Nigeria: The pain of (oil) subsidy and the joy of its removal .

For a long time, I have thought that the subsidy was unnecessary and a financial black hole. More accurately I think most government subsidies, especially when the government is involved as a producer/supplier, is wasteful.

Such subsidies discourage true competition which would normally bring prices to their true market value. Without healthy competition, the industry could easily slip into costly mediocrity: under production, poor consumer experience, and exploitative pricing.

We have seen this play out in government owned corporations. Think of NITEL, NEPA (PHCN), the rice ‘industry’ and the biggest one, NNPC and Co.

In all these cases, were there issues of under production? Did people feel undeserved and overcharged?

I advocate that instead of paying subsidies to industry players, invest that money in developing the competitive capabilities of the industry, and make the market open for all. For example, rather than pay subsidies to oil marketers, invest the money in getting our refineries and distribution channels up to speed and secured, and then buy reserve fuel. This is the pathway employed in the United States that has now given birth to the shale oil ‘revolution’ as well as their new status as an oil exporter. We all can see what has followed. The global market for crude oil is changed!

Subsidy regimes in Nigeria have not led to greater productivity, better consumer experience or fair pricing. Neither has it created more jobs in the long run nor secured existing ones. Instead, we see scarcity, high prices, and expensive underemployment of our treasury.

The irony of the situation is that in spite of these subsidies, we still get to pay the amount we would have paid in the initial stage of opening up the market. This is why I welcome this administration decision to end the subsidy regime.

I read the government paper on its decision to fully revoke oil subsidy. It said (paraphrase) that Nigerians have been buying PMS in the range of N150 to N250; the government projects that with a little adjustment here and there including subsidy removal, we would not buy PMS at a price higher than N145.

I think the N145 ceiling is quite high, however. The oil company called Bovas, has enjoyed a lot of free social media advert and commendation because it has consistently sold PMS at N86, or thereabout, even when a majority of the big and popular oil stations sell theirs starting from N100.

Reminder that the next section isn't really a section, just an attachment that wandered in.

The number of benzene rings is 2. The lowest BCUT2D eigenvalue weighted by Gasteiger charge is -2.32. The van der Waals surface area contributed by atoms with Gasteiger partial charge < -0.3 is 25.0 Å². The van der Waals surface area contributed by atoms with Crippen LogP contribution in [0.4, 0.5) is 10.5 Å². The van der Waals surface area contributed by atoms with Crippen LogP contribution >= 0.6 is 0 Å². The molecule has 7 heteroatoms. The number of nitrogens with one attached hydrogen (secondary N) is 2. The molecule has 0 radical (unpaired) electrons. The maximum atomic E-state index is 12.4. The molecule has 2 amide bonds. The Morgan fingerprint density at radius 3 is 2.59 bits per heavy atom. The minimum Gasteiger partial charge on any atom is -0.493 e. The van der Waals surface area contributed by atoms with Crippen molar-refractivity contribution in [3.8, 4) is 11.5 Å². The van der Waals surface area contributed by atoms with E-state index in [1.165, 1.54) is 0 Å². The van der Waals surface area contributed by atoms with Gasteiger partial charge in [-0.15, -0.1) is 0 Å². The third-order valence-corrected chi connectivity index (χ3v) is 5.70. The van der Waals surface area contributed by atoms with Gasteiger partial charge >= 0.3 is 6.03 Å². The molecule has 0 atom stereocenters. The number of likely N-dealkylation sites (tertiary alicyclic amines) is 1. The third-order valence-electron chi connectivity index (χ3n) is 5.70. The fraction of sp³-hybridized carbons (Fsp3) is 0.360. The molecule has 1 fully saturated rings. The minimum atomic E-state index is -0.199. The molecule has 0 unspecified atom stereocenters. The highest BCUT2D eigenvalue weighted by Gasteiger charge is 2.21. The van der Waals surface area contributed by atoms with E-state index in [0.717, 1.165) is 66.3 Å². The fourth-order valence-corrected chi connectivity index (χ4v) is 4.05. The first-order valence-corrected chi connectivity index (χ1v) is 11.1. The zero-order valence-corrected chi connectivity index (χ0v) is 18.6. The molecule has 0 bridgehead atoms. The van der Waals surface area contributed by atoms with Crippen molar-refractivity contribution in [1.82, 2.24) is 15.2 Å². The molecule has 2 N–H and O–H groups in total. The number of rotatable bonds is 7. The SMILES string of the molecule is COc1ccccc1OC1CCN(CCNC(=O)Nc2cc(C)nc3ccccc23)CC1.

Companies like Bovas would feed the competitive nature of a market where subsidy is eliminated. What’s more? They can even become standard setting in the industry. Removal of subsidies eventually brings out the best in our market arrangements: efficient supply, excellent consumer experience, and fair pricing. The industry would shed off insincere ‘investors’, which in turn would open up space for the industry’s expansion.

Of course there would be some who would come out to oppose the reforms perhaps because they belong in the opposition party, or they are a part of the inept establishment that has fed off the subsidy regime, or they have the letters, ‘NLC’, scribbled on their banner. These three share at least one thing in common: their intentional blindness when it comes to formulating and following sustainable economic and business strategies for our collective good. I hope they find repentance this time around.

Let me reemphasize the point that no subsidy regime in Nigeria has ever led to sustainable profit and expansion, improved consumer experience and market equilibrium. Instead, we have always seen a retrogression into misappropriation, diversion, poor service, and outright exploitation of the end users. We would positively and sustainably transform our economic landscape and all else that is hinged on it including our politics by doing away with subsidy regimes and adopting intelligent investment strategies.

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About Johnson Boyede

Johnson Boyede, B.Sc in International Relations. He wrote 'Addressing terrorism in Nigeria and possible spill over into West Africa' for his Long Essay. He contributes scholarly writings to an open facebook group, 'League of Diplomats'. He agrees and runs with the opinion of Paul Romer that, "Knowledge is a non-rival nature and only partly excludable... In an open society, knowledge's non-rival nature means that a piece of new information can be used over and over again, by different people, in varying contexts and to make new things...one good piece of knowledge will live several lifetimes, undergo different iterations and be put to ever more unique purposes."
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